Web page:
I frequently hear people talk about the goal of being self-sufficient with their food production. Ask yourself though, do you see people do it? Well, for two decades I’ve had a front row to watch as my brother Ray Person, sister-in-law Elizabeth Kelly & a group of friends created a farm co-op that does just that. And they live in northwest Ohio, not exactly the geography that first comes to mind.
(AI generated transcript available for those with hearing difficulties.)
They are producing food the way many think is near dream-like. Thinking about how they have been able to make this work, not just what it looks like, leads to a great conversation and some discoveries.
Our latest episode comes from us sitting down in late May to talk about how this co-op was formed, how it works and as always, we took a look around capturing video too! Since it was cool & damp late, I want to share a photo was from a couple of years ago as we checked out what the garden had coming along. It’s pretty amazing!
Creating a Co-op
Ray & Elizabeth purchased the farm two decades ago knowing the community they were part of was interested in coming together to produce their own food. They went with the co-op model as this was a way to distribute workload so all the members have real sweat equity. And they each get to enjoy harvesting fresh produce as well as doing the planting, weeding, etc. It started with five families and now there are two dozen families! That’s as big as they plan to get though.
- Providing quality food for themselves (was five families, now a dozen or so)
- Improve wildlife habitat
- Build community
We talk about the food side quite a bit in the episode. They are largely self-sufficient with the exceptions of grain and things that don’t grow well there (coffee, sugar, etc.) Some families participate in the meat part while others do produce only. He has a lot of spreadsheets to work through on costs, etc and those are distributed equitably too. And I can tell you, he always brings plenty of eggs to go with the bacon I take for holiday breakfasts and has perfected his deviled egg game! The garden is big and gets turned over during the season so they grow an acre’s worth of food. It’s a lot to be thankful for and Ray wrote a blog post for me a decade ago sharing some of his thanks.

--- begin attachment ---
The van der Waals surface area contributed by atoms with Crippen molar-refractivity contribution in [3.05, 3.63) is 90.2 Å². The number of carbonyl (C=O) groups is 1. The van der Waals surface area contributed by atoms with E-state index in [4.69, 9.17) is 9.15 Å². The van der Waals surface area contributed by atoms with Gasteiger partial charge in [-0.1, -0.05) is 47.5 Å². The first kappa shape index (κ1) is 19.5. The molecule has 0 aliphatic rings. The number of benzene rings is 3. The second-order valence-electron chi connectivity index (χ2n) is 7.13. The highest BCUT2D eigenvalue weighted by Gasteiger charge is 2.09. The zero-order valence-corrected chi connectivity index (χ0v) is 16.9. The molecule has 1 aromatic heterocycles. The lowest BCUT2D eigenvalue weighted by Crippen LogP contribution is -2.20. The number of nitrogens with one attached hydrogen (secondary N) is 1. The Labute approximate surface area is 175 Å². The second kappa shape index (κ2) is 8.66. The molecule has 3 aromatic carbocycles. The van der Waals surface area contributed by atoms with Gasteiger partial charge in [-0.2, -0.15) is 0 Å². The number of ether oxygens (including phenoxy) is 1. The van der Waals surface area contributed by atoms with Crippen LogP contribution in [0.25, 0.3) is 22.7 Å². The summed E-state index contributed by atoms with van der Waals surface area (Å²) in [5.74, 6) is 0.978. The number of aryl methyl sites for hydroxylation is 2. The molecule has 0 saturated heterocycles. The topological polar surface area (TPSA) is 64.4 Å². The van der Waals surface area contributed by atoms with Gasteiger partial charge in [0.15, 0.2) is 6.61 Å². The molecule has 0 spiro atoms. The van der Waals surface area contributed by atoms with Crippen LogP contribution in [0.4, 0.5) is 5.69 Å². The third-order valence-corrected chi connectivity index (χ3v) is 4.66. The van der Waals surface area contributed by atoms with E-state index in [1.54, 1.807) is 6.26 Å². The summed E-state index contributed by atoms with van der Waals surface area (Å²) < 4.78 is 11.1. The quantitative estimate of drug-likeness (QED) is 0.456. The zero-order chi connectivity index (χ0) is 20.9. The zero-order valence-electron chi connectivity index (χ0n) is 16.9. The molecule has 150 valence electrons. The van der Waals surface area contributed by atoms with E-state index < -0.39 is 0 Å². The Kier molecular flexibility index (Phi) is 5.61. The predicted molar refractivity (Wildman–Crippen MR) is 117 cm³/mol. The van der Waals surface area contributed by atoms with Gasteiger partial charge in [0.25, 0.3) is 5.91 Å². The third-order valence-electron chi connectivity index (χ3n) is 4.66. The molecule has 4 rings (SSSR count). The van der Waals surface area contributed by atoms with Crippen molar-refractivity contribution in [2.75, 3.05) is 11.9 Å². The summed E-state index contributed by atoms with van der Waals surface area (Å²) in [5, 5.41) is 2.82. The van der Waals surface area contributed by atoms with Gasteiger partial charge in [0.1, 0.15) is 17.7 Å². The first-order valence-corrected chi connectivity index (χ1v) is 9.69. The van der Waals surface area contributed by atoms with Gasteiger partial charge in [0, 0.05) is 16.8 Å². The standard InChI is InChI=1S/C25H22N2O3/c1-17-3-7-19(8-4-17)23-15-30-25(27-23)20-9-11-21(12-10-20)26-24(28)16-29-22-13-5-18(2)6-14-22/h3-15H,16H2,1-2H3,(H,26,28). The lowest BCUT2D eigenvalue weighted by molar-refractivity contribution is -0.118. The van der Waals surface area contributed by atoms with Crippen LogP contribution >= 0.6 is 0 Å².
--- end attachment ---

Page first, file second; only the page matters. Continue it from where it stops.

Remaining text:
Ray says there have been a range of things tried. Sometimes they found foods they weren’t as familiar with did really well so sharing recipes helped. And they can, freeze and put things in the root cellar for safe keeping through the hard Ohio winter. The weekend I was there recently, we enjoyed edamame as we waited for others to arrive for the dinner that we would have soon.
Improving wildlife habitat is one thing that he says happened without the focus he expected it would need. But that probably speaks to the variety of things that are being done on the pasture and hayfields. The environmental aspects are clear… you can even see the barn swallows in the video.
The co-op community has continued to develop over the years, with some members staying throughout the decades and others coming and going. The same community is likely to gather at the local coffee shop on Saturday mornings to catch up, that’s when I got a photo of Elizabeth & Ray a few years ago.
A Look Around the Farmstead
The farm includes a pasture for all the animals to share, a large hayfield, a garden (about half an acre in size) and a historic barn that was built in 1868. (That’s easier to remember since one summer when I was there they were putting the date back up after having the barn painted.)
Working in the garden is something everyone participates in. There are cool season crops like broccoli, onions, etc. and later tomatoes, peppers and squash go in the ground. On the header of the page, you can see early spring planting of onions and garlic. These are planted every year. They get dried down, distributed to members and used year round!
The pasture is where you are most likely to find animals during the day. Sheep, chickens and their dog protectors are out there a lot, going from shade to sun and looking for things to eat. They also get some feed in the barn. Ray showed me around the barn, its a casual check-in on what’s going on with the pigs, chicken and sheep.
Bottle Feeding Lamb Triplets This Year
If you watched the video around the barn, you met Sage and Socks. They are two ewes who were orphaned as lambs. My niece was visiting that spring and she had a lot of fun bottle feeding them and learning all about sheep.
This year Ray has triplets that lost their mom so he has three to get through the early days. That means mixing up a milk replacement that will give them much needed nutrition until their digestive tracts have fully developed. After we recorded the podcast he took me out there and you’ll hear, I wasn’t sure what I was getting into. I THOUGHT I’d be shooting video, but that stopped so I could feed one of the lambs.
Ray got to finish up with the sweet lamb with a few spots, including on its knees. No doubt the excitement of doing this wears on a person day-after-day, but that’s part of the reality with the farm co-op. It takes a lot of time in addition to everyone’s day jobs.
Since our most recent episode was talking to Kristin Root Patterson about lamb, you may want to catch up on that if you missed it because we talked cooking, rams, and more!
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Most weeks I tell you how to find the farmer online, but I’m guessing you can tell, my brother really doesn’t have time for all of that! LOL! He does Facebook with friends and family, but doesn’t have public social media channels.
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